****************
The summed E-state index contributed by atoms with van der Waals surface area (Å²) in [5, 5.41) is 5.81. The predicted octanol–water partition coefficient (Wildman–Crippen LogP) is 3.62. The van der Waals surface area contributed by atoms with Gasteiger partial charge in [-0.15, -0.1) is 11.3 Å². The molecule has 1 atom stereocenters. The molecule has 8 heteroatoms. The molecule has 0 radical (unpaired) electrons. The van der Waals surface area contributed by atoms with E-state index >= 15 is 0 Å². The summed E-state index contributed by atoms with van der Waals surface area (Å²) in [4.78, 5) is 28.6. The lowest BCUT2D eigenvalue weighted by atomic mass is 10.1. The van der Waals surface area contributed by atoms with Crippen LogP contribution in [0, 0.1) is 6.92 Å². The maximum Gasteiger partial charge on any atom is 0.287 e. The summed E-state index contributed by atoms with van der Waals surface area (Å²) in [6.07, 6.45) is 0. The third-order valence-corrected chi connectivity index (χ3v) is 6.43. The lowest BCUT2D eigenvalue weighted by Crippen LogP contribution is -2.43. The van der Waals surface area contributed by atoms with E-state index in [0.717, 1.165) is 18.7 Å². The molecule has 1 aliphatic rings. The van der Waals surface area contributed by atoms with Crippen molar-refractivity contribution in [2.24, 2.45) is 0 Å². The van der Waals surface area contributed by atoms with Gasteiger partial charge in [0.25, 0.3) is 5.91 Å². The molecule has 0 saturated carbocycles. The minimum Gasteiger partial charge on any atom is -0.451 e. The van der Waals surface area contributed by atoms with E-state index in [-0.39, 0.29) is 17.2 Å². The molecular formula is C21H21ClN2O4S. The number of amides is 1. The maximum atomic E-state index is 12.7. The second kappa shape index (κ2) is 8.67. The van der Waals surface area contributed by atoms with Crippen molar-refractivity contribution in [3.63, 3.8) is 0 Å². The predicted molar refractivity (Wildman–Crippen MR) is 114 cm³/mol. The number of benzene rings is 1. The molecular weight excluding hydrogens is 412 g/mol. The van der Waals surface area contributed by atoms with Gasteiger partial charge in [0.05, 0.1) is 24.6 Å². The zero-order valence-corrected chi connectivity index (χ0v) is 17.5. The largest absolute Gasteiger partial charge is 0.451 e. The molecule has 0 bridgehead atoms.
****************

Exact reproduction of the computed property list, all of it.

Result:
The summed E-state index contributed by atoms with van der Waals surface area (Å²) in [5, 5.41) is 5.81. The predicted octanol–water partition coefficient (Wildman–Crippen LogP) is 3.62. The van der Waals surface area contributed by atoms with Gasteiger partial charge in [-0.15, -0.1) is 11.3 Å². The molecule has 1 atom stereocenters. The molecule has 8 heteroatoms. The molecule has 0 radical (unpaired) electrons. The van der Waals surface area contributed by atoms with E-state index >= 15 is 0 Å². The summed E-state index contributed by atoms with van der Waals surface area (Å²) in [4.78, 5) is 28.6. The lowest BCUT2D eigenvalue weighted by atomic mass is 10.1. The van der Waals surface area contributed by atoms with Crippen LogP contribution in [0, 0.1) is 6.92 Å². The maximum Gasteiger partial charge on any atom is 0.287 e. The summed E-state index contributed by atoms with van der Waals surface area (Å²) in [6.07, 6.45) is 0. The third-order valence-corrected chi connectivity index (χ3v) is 6.43. The lowest BCUT2D eigenvalue weighted by Crippen LogP contribution is -2.43. The van der Waals surface area contributed by atoms with E-state index in [0.717, 1.165) is 18.7 Å². The molecule has 1 aliphatic rings. The van der Waals surface area contributed by atoms with Crippen molar-refractivity contribution in [2.24, 2.45) is 0 Å². The van der Waals surface area contributed by atoms with Gasteiger partial charge in [0.25, 0.3) is 5.91 Å². The molecule has 0 saturated carbocycles. The minimum Gasteiger partial charge on any atom is -0.451 e. The van der Waals surface area contributed by atoms with E-state index in [-0.39, 0.29) is 17.2 Å². The molecular formula is C21H21ClN2O4S. The number of amides is 1. The maximum atomic E-state index is 12.7. The second kappa shape index (κ2) is 8.67. The van der Waals surface area contributed by atoms with Crippen molar-refractivity contribution in [3.63, 3.8) is 0 Å². The predicted molar refractivity (Wildman–Crippen MR) is 114 cm³/mol. The number of benzene rings is 1. The molecular weight excluding hydrogens is 412 g/mol. The van der Waals surface area contributed by atoms with Gasteiger partial charge in [0.05, 0.1) is 24.6 Å². The zero-order valence-corrected chi connectivity index (χ0v) is 17.5. The largest absolute Gasteiger partial charge is 0.451 e. The molecule has 0 bridgehead atoms.